Fukushima Minpo. September 11, 2020
Keiko Shigihara, 58, soaks up the summer sun as she looks over her property in the village of Iitate in Fukushima Prefecture, from where she evacuated after the meltdowns at the Fukushima No. 1 nuclear power plant following the March 2011 earthquake and tsunami.
The land where her home used to be is now an empty lot. Cherry trees and oak trees are the only things left.
Iitate’s Nagadoro administrative district, where her home was located, was designated a no-go zone due to its high radiation levels. But the Environment Ministry later designated the district as an area where radiation-tainted soil removed as part of the decontamination process would be reused to fill the land for farming.
The project is slated to begin by March 2021.
That peaceful lifestyle was upended in 2011. Life in evacuation, bleak as it was, continued for years, and the family did not know if they could ever return or what would happen to their home.
But, at the end of 2016, the government said, out of the blue, that it was planning to bury the contaminated soil to create arable land.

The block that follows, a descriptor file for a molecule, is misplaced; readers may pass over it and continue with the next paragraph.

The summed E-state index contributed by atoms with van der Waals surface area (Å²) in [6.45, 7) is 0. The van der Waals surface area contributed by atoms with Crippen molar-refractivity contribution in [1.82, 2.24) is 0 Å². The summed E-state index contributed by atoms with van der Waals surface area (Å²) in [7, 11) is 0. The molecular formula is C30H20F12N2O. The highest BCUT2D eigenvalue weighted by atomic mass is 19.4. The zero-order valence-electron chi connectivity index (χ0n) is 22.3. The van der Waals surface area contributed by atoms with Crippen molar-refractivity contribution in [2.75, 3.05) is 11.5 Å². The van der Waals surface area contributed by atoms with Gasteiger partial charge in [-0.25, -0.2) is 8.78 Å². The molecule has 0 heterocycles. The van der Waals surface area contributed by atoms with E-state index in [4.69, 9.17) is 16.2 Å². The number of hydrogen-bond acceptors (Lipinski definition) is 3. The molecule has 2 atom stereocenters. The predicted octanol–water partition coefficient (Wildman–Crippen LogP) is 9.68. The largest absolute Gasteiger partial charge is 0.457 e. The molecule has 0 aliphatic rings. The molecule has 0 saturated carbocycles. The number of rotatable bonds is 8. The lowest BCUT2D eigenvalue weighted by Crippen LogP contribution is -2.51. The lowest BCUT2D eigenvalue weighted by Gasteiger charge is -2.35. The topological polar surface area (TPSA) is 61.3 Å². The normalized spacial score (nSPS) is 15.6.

“Contaminated soil was supposed to be taken to an intermediate storage facility” where it’s preserved safely, Shigihara said. She was worried whether it was safe to bury it in the ground.
Naturally, the plan drew concern from local residents.
Deliberation between the central government, the village and its residents spanned a year.
Local residents were worried about whether it was possible for people to live there again if they were to go ahead with the project, or that a damaging reputation would haunt agricultural products harvested there.
But the government pressed on, saying it will be an experimental case to reuse contaminated soil in local areas. The government ensured it would also closely monitor radiation levels in the air and conduct tests to make sure the produce is safe.
In the end, locals gave in and the project was given the green light in November 2017.
In April 2018, 186 hectares of the Nagadoro administrative district’s 1,080 hectares were designated for the project. The village of Iitate proposed in May to lift evacuation orders.
At the end of last year, Shigihara’s cherished home was demolished for the plan. Watching it be torn down would have been too painful, so she waited to return until after it was done.
“Anything to help my hometown recover,” she said.
Fresh produce is being cultivated nearby and experiments have been conducted to plant crops on contaminated soil without adding a layer of uncontaminated soil.
In the long wait for Nagadoro’s residents to return home, the clock has finally begun moving again.